The violence that rose in Charlottesville is another link in a heavy chain—part of the long history of racism and oppression in this country. It is a heartbreaking reminder that we have not fully reckoned with our complicated history as a nation, and that this continues to have consequences. This history has also profoundly shaped our agriculture and food system, and so is deeply relevant to our work as a coalition.

We understand that condemning what happened in Charlottesville is not enough. This is a call to pay attention. To engage. To be accountable in the ways we’ve committed to, and to seek new ways to work in coalition and solidarity to build a food system—and a country—that uplifts us all.

We are also reminded that our struggles are all connected. Where oppression exists, everyone suffers. Fannie Lou Hamer, farmer and civil rights activist, put it this way: “Nobody’s free until everybody is free.” This is why we must fight for racial equity, justice, dignity, and inclusion—every day, together.

In solidarity,
Lindsey Lusher Shute, Executive Director and Co-founder
Alex Bryan, NYFC Board President

Make hay while the sun shines (and market grain while the toddler sleeps)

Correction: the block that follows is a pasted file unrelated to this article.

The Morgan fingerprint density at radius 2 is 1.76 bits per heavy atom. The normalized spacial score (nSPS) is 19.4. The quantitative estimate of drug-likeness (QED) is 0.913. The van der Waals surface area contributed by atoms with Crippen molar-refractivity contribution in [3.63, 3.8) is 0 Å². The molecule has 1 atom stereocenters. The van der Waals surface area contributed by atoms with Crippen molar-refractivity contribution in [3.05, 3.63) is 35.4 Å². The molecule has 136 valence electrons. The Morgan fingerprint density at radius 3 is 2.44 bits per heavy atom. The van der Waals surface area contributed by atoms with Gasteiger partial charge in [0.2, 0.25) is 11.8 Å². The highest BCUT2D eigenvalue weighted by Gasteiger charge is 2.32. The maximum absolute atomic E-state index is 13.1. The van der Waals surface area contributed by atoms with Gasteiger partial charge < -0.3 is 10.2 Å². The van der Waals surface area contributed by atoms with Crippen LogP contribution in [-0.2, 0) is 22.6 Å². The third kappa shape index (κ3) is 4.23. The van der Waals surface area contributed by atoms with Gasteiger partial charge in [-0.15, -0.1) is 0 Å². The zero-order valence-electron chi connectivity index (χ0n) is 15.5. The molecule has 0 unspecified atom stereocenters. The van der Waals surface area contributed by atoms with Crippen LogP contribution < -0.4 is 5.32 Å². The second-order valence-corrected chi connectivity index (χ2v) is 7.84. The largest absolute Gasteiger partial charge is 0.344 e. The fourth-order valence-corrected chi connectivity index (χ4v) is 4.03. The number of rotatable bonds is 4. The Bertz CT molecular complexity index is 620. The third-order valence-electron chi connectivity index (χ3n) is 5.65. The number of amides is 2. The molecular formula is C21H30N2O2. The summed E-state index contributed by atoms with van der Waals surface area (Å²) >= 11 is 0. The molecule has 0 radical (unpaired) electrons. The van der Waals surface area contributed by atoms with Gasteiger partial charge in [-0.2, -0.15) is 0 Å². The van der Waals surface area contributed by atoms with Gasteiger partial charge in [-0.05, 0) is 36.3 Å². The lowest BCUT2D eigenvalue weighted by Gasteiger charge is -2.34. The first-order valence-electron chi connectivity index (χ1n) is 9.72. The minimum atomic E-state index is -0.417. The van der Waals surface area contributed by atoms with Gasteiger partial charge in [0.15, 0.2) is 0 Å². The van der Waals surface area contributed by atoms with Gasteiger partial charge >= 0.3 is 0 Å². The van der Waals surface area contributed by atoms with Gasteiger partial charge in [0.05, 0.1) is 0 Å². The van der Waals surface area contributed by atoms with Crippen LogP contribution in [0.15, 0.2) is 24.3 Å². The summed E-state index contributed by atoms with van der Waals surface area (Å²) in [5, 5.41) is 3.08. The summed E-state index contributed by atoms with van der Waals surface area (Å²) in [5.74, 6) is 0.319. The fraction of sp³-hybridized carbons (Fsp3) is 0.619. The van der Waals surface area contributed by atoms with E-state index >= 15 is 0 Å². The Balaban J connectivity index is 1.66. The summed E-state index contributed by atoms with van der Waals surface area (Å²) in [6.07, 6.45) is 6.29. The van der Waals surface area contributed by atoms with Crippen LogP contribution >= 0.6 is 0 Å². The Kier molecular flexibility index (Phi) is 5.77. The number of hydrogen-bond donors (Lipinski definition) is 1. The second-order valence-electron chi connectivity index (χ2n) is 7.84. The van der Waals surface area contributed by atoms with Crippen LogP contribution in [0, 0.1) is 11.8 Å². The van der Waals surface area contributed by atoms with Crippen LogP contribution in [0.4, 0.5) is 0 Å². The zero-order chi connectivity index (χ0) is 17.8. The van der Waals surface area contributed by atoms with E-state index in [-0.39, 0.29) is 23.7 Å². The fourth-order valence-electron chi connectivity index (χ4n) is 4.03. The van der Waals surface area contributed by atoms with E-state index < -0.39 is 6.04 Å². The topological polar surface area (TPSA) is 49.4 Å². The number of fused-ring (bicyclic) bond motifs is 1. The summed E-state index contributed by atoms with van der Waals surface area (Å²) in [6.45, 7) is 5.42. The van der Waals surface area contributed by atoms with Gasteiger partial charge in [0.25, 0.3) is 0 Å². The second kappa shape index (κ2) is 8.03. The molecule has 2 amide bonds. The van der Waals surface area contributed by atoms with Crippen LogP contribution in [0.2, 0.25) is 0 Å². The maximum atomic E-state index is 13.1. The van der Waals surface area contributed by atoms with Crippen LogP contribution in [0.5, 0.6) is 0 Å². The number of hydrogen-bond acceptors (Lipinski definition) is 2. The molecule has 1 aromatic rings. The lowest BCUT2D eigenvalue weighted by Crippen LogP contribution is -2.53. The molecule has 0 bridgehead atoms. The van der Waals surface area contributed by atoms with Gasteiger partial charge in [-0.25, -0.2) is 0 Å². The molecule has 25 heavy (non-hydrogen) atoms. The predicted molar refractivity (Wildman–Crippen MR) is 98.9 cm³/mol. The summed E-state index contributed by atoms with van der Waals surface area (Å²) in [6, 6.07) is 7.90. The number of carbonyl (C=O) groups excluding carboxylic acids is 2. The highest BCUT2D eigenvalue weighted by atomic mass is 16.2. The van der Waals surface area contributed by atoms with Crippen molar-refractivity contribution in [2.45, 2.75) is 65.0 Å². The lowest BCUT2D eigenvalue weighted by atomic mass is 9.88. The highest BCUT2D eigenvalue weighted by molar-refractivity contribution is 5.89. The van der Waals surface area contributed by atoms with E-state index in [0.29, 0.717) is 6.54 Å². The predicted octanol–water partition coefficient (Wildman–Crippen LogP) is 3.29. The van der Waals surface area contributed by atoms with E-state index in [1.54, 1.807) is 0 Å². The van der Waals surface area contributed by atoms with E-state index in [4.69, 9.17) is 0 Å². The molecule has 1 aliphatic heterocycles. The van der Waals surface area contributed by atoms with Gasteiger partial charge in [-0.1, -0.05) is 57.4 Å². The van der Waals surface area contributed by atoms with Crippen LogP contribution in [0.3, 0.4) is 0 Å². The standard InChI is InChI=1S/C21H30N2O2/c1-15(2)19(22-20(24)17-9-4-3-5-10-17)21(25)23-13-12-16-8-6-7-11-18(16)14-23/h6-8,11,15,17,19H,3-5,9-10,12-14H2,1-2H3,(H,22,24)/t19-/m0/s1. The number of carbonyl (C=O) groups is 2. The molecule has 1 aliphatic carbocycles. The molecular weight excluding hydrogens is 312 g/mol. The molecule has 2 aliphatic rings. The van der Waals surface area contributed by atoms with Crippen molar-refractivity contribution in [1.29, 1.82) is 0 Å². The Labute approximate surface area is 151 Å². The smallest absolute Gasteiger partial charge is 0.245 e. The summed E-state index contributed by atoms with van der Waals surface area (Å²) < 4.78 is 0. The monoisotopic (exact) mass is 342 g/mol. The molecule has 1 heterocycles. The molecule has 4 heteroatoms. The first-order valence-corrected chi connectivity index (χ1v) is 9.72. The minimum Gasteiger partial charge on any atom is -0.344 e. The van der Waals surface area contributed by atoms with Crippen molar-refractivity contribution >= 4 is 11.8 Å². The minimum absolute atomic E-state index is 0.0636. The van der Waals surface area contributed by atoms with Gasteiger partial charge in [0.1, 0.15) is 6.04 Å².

By Halee Wepking, Meadowlark Organics and Bickford Organics 

Hello! Halee Wepking here, trying to do what I can to help out my husband, John, who is currently turning over windrows of hay that was rained on yesterday in hopes that the predicted storm will miss us tonight and they can bale dry hay tomorrow. As they say, make hay when the sun shines, and get to work when your toddler’s napping!

I don’t spend much time on a tractor these days, but I have been spending most of our son’s naps working on our packaging copy, marketing plan, and coordinating a few wholesale orders for a local grocery store, catering company, and independent bakers who use our flour. Though we’re just a few years into growing small grains, we have made many valuable connections with bakers, larger retail stores, distilleries, and grain buyers. (more…)

An Ever-Changing Puzzle

By Andrew Barsness

The crops are thirsty. My farm is on the outer edge of the area affected by the severe drought in the Dakotas, and it’s been over a month without any significant rain. Standing in my fields, I’ve watched as rain fell just a few miles to the north or south, tantalizingly close yet so far away. Despite prudent planning, passion, and working from before sunup till after sundown, farmers are ultimately at the mercy of Mother Nature.